What assumptions do people make about older people?
For several months I considered writing a hub about ageing. After reading “The Day I Joined the Ranks of Invisible Older Women” by Sally’s Trove, I decided to cover ageing from the workplace. For me it was not an “aha” moment but a series of realizations.
Too expensive to keep around and too expensive to hire
Because of the natural processing of increasing wages, people who work on jobs for a significant amount of time earn more money that the newcomers. While this may seem logical and make good sense, the more experienced, hired paid employees are offered special financial incentives to take layoffs. A layoff is not the same as retirement. If the experienced workers are tricked into the layoffs, thinking they can get another job, they are rudely awakened when their job searches start. They are interviewed by younger people who will not hire them. The trick question of requested “starting salary” prices them right out of the race. Willingness to take a significantly lower salary makes you look desperate and they don’t want to hire desperate people. Their vast experience is not needed and there is the intimidation factor. Older people making suggestions are often considered arrogant, threatening, or trying to return us to the dark ages. Managers like to have younger, inexperienced workers so they can train them. The younger workers are paid less, do not present a threat, and assumed to be loyal.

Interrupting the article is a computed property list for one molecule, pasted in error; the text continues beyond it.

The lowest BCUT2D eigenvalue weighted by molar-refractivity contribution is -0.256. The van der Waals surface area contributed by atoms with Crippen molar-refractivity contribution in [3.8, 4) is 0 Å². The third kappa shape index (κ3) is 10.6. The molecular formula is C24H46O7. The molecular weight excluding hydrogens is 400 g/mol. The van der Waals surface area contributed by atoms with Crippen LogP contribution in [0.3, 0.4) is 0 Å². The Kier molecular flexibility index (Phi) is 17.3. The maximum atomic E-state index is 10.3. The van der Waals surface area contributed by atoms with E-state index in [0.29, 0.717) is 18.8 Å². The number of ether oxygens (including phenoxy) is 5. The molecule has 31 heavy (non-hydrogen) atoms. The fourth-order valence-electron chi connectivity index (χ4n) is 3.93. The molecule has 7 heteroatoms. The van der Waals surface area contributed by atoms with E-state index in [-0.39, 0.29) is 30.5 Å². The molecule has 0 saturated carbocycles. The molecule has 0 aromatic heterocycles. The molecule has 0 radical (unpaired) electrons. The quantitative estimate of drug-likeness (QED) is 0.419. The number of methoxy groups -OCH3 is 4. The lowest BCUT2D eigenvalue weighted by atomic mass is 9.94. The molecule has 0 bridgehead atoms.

To witness the insensivity to the high unemployment rate of the elderly, read comments at the end of same subject articles on the Internet. http://www.huffingtonpost.com/2011/07/20/employment-elderly-economy-recession_n_904281.html
Talked to in a patronizing tone
For some reason younger people think older people have problems using technology. This might have been a reasonable assumption in the twentieth century. My nephew made insinuations about my computer knowledge which caused me to remind him that he first went on the Internet at my house and I bought him his first computer. I have found many colleagues on Hub pages who are over the age of 50 and many of those are over 60. The subject matter of the hub often helps approximate the age of the writer. We know how to use computers and the Internet. We are able to use the complete Office Suite, not just Microsoft Word. Many of us know how to use more advanced software. We are older and no less capable than younger people.
Treated like you are invisible
If is totally offensive to sit in a teacher’s meeting and hear an administrator say that the “older teachers are not getting it.” The “it” is supposedly new teaching strategies which are usually things that have been done for years but never given a formal name. One such example is “chunk and chew.” Chunk and chew is simply a matter of taking a larger difficult concept and breaking it down in to smaller digestable portions so students can understand.
When the staff splits for meetings and a) veterans are directed to stay in this room and b) new teachers go to another building, I can imagine what the discussion is about. When you notice that friendly wave and greeting that you once exchanged with colleagues is now replaced by strangers who won’t even look at you, you are old and insignificant!
This is surely one of the reasons the elderly can look forward to heaven. There is no discrimination there. Age does not matter. There will be no meanness there.